Joe Lieberman is the current poster child. His own state favors a PO, yet he is strongly against. Reid has more power than Obama-- to take away his chairmanships-- but even that might not matter.

The real path to change is simple:
Replace blue dogs in liberal states/districts with progressives. But that won't be enough, because there are only a few of these (like Lieberman)

Replace blue dog voters with progressive voters. This is what is really needed. Blue dogs need to be primaried, but to this requires a progressive majority in each critical locality. Progressives need to move to critical districts/states. 300K new progressives in Montana could result in replacing a Max Baucus with a Gavin Newsom.

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Jennicut Donating Member (1000+ posts) Send PM | Profile | Ignore Sun Nov-01-09 02:51 PM
Response to Reply #16
18. People here are missing the point on the blue dogs. They are not loyal to the Prez or to Dems.
Edited on Sun Nov-01-09 02:51 PM by Jennicut
They are DINOS. They were elected with the help and sometimes majority of conservative voters. Lieberman was elected by more Rethugs in my state then by Dems. Conservadems are only following who they are loyal to and it sure is not progressives. Obama cannot "make" them be loyal to him or to other Dems and progressives when they never were to begin with.
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andym Donating Member (1000+ posts) Send PM | Profile | Ignore Sun Nov-01-09 07:17 PM
Response to Reply #18
24. You're correct
Edited on Sun Nov-01-09 07:19 PM by andym
The blue dogs are loyal to those who voted for them-- moderate to conservative voters. Lieberman got enough moderates (+ conservatives) to win against a weak Republican candidate and a stronger but less well know Democratic candidate (who beat him in the primary).

Lieberman is trying to appeal to his new base which are conservative to moderate voters in CT. If he can keep enough moderates (and prevent the Democratic candidate from winning them) , he probably stays in power (barring a very strong Republican who would steal his votes from the right)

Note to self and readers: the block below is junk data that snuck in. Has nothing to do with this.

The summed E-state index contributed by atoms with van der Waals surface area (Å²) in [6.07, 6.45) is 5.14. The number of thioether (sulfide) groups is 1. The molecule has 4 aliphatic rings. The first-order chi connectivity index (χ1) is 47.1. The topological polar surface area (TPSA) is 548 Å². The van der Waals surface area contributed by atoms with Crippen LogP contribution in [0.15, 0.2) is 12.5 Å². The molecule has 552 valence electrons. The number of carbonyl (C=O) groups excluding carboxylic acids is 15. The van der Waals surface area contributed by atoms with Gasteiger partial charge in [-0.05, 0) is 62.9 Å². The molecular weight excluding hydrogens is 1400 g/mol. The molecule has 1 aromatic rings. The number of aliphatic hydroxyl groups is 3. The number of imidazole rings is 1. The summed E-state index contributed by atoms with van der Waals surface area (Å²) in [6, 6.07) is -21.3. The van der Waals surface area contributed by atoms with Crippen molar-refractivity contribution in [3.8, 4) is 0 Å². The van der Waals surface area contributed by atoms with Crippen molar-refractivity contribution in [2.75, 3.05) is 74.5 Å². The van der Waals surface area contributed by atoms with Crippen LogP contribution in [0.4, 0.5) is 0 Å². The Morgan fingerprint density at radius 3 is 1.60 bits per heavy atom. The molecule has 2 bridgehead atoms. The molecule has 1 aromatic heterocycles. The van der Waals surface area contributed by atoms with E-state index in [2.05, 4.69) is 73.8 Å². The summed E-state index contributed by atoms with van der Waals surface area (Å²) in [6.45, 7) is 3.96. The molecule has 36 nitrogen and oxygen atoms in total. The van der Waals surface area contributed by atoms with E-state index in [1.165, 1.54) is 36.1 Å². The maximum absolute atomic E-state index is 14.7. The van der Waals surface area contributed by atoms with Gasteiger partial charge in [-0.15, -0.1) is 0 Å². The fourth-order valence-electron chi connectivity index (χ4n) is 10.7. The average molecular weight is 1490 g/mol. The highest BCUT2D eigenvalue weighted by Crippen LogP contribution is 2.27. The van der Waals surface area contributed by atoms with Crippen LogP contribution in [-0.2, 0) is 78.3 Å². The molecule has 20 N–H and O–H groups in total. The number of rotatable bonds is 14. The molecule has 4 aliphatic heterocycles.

That's why real change requires real demographic change in many congressional districts and states. A progressive candidate can not win without a sizable number of progressive voters.




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Jennicut Donating Member (1000+ posts) Send PM | Profile | Ignore Mon Nov-02-09 04:47 AM
Response to Reply #24
28. I'm glad someone actually gets it.
In CT, the Attorney General, who is popular with moderates as well as liberals, may run against Lieberman. But long term, there needs to be more progressive voters in certain areas or they will never change.
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timzi Donating Member (100 posts) Send PM | Profile | Ignore Sun Nov-01-09 04:21 PM
Response to Original message
21. Good Post Brentspeak
I see that the "Un-Rec's" are after you. Good for you!
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treestar Donating Member (1000+ posts) Send PM | Profile | Ignore Sun Nov-01-09 07:23 PM
Response to Original message
25. The "bully pulpit" theme is unrealistic to me
It represents a mere wish that the President could get whatever he wants by just stating it.

as for threatening them with supporting their opponent, that would be used selectively. A President can't alienate the entire party. Over four years, there will be many bills and reason to use this argument on everyone eventually and would become an empty threat.

It wouldn't work on Carper for instance, who is from Delaware, where people in the Senate get reelected over and over again - small state which will keep the same people so that their longevity gives them more power, like with Biden.
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Hippo_Tron Donating Member (1000+ posts) Send PM | Profile | Ignore Sun Nov-01-09 08:18 PM
Response to Reply #25
27. Agreed, the "bully pulpit" is powerful, but...